To be sure, their financial woes, or at least some of them, can be laid at many of these institutions’ own doorsteps, even if the macroeconomic culprit is the cheap and infinite flow of student-loan credit to sustain their pricing. Still, a President Sanders who would break into a pale and shivering sweat at the first indication of a factory farm, and into a warm glow at the thought of locally grown food, would evidently have no compunction about inverting that model in the case of higher education.

That would be a shame, because education, at least liberal education, is a case in which economies of scale are not to be desired. Having more professors teaching smaller classes from multiple perspectives is preferable to a cookie-cutter curriculum that is mass-delivered to theater- if not stadium-sized audiences.

Such an approach, while it may not genuflect at the almighty altar of “learning outcomes” fervently enough for some, is better for intellectual freedom and variety. If one purpose of higher education is to shape citizens and human beings, not just technicians, surely we do not want students all shaped the same way.

We are increasingly trying uniformity from kindergarten through high school. Higher education has been a haven, comparatively speaking, of quality and variety. It will be until it is subsumed. And President Sanders would subsume it.

Reader Discussion

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on October 14, 2015 at 12:12:22 pm

What a bunch of paranoid ravings about ... about … ok, maybe not entirely paranoid.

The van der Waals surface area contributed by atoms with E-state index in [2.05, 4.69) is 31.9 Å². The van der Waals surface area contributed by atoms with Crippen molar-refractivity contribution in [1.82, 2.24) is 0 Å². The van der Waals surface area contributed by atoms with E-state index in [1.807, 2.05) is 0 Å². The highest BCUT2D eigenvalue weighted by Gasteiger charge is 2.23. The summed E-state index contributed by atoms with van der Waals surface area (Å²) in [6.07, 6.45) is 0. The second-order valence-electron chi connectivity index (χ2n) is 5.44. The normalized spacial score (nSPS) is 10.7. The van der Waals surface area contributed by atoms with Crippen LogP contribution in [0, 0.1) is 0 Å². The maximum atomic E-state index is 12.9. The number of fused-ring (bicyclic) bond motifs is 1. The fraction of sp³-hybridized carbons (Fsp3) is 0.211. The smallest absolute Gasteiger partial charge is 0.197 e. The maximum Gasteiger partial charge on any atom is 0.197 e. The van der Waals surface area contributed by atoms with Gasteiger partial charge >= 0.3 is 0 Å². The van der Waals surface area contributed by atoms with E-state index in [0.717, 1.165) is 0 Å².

1. Do we want more higher education? That depends on what we mean by “higher education,” how much we value it, how much it costs, etc. I could well imagine that society would benefit from greater education. It is less clear that society benefits from more credentialization -- that is, focusing on degree-granting as a proxy for education.

2. Traditionally education generates benefits for society – but also benefits for the individuals educated, who tend to become part of the middle and upper classes. By subsidizing education, we tend to subsidize the (soon-to-be) relatively rich. Is this good public finance?

3. To some extent, credentialization is a positional good: Some of its benefit accrues from its scarcity. Granting credentials more broadly will not necessarily make society richer; it may simply dilute the credential’s status. In a nation in which only 5% of the labor force gets a college degree, it may well be the case that people with such degrees tend to congregate in the top 5% of the income ladder. In a nation in which 33% of society has a college degree, you will not find all 33% in the top 5% of the income ladder.

(In contrast, diluting the status of a credential may make society richer by eliminating undue discrimination based on the credential -- but that’s a different matter.)

4. Assuming we conclude that society should subsidize higher ed more, should government impose some criteria for receiving the subsidy? I’d hope so! I wouldn’t want government to subsidize everything and anything adorned with a Post-It note saying “Higher Education.”

But at the same time, I’d want policy unbundling. Just as government cannot withhold healthcare grants as a means of inducing recipients to engage in some ancillary task (e.g., professing opposition to prostitution), government should not withhold education grants to induce ancillary tasks. Alas, in the case of Bob Jones University, the court seemed to have sanctioned just this kind of policy bundling.

5. Even with appropriate policy unbundling, government subsidies could alter the higher education marketplace to the detriment of establishments that do not qualify for the subsidy. If my state university dropped its tuition to $0, that would siphon away students that might otherwise have attended some other school. By the same token, public social safety-net programs siphon people away from faith-based charities.

The test of such a policy is whether it is reasonably tailored to meet bona fide state purposes. If so, then the fact that it also has consequences for competitors in the marketplace does not disquiet me.

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nobody.really
on October 14, 2015 at 14:53:10 pm

Nobody:

Some very good points, especially the dilution factor consequent to greater availability of credentials.